I heard about Nutsie when drummer Duff McKagan was on a local radio show. He was pimping the service, which I believe he invested in (and also adorns the home page) so I figured I’d give it a try. Nutsie expects you to be using iTunes. Now one might see this is a narrow strategy, but these days iTunes is probably a safe bet. Unlike some other services, Nutsie doesn’t want you to upload your MP3s, it only wants your iTunes database. All you need to do with Nutside is export your iTunes library and upload it. Nutsie then does all the work to find the songs so you can listen on-line.

It’s actually a nifty concept but I’ve found it has one fatal flaw – it exposes you to all the crappy music you have in your library. If you’re like me, you’ve ripped just about every CD you have and also any CD that you might even only be remotely interested in. In my catalog there is a lot of classical, a lot of movie scores/sounndtracks, and a lot of country thanks to the wife – and most of that is not stuff I listen to all that often. Nutsie, unfortunately, reminds me that my library has about 70% of crap, 20% of good stuff, and 10% of, “when did I get that song?”

Another flaw in Nutsie is the lack of making playlists within Nutsie. Chances are you have playlists within iTunes. Well, when you upload your library Nutsie retains these playlists but doesn’t let you create new ones with your music. So if want to create your “Ultimate Death Metal” playlist in Nutsie using your collection of songs, you’re out of luck. You also can’t play any individual song with Nutsie. Much like all the other services, the site will play songs from your playlists randomly.

Another very annoying unfeature in Nutsie is the audio player itself. An embedded music player can be found on just about every page, including your personal playlist home page. This works great until you click a link on the page and takes you away, thus stopping your music and making you start all over again. One simple improvement Nutsie could add is to simply let you pop-out the player so you can navigate around Nutsie without disrupting your music. This even works against them because the always-present “Buy” button next to each song stops the music and just makes you mad. You’ll also find the music players start automagically, so just about every web page will start blaring out music when you arrive.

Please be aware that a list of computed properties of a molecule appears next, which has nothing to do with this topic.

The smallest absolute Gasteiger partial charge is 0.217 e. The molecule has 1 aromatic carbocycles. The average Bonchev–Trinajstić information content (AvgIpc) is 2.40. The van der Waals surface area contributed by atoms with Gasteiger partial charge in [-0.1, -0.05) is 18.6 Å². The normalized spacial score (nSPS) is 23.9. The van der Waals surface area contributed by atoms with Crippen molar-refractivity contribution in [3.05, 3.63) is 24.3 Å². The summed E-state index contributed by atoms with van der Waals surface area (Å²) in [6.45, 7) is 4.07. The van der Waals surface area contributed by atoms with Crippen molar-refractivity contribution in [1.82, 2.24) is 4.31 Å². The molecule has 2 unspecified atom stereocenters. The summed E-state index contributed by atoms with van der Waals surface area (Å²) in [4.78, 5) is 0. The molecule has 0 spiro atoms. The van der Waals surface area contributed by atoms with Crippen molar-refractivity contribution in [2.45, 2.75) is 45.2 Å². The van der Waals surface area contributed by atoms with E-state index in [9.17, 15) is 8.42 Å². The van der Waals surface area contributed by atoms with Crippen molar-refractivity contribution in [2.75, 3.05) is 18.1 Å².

On the good side of Nutsie is the standard shared playlist abilities. Even if you don’t upload your own music library, you’ll find a good host of themed playlists that will keep you going for a while. They have a nice list of dated playlists so you can hear the Best Rock Songs of 1977 anytime you want (which I recommend). And assuming you’re a Nutsie member – which is free – you are allowed unlimited song skips. Where as places like FineTune and Pandora limit you to five skips per hour, Nutsie lets you skip forever if you want. Of course, you’ll need unlimited skips to get through all the crap in your personal library. For one session I actually did more skipping than listening.

And perhaps the most unique feature of Nutsie is the Nutsie Picks slider that appears above every music player. This lets you choose if you want Nutsie to recommend other songs and mix them while you’re listening. This doesn’t add songs to your playlist or library, it works on-the-fly. So if you have a playlist of 50 tunes and slide the Nutsie Picks to some percentage and it’ll toss in a few related artists and songs. Kind of nifty, but in my experience not all that “accurate” as you’ll find Barry Manilow and Rod Stewart dropped in the middle of your Glam Metal playlist.

I think Nutsie is working along the right path but has a long way to go. Design and user experience problems keep me from using the service, and its tendency to replay the same songs from my playlist over and over keeps me sitting at FineTune instead. I like the idea of just uploading my iTunes library and being able to listen anywhere I am, but until they give me more control over what is essentially my music, I’ll stick with my playlists at FineTune.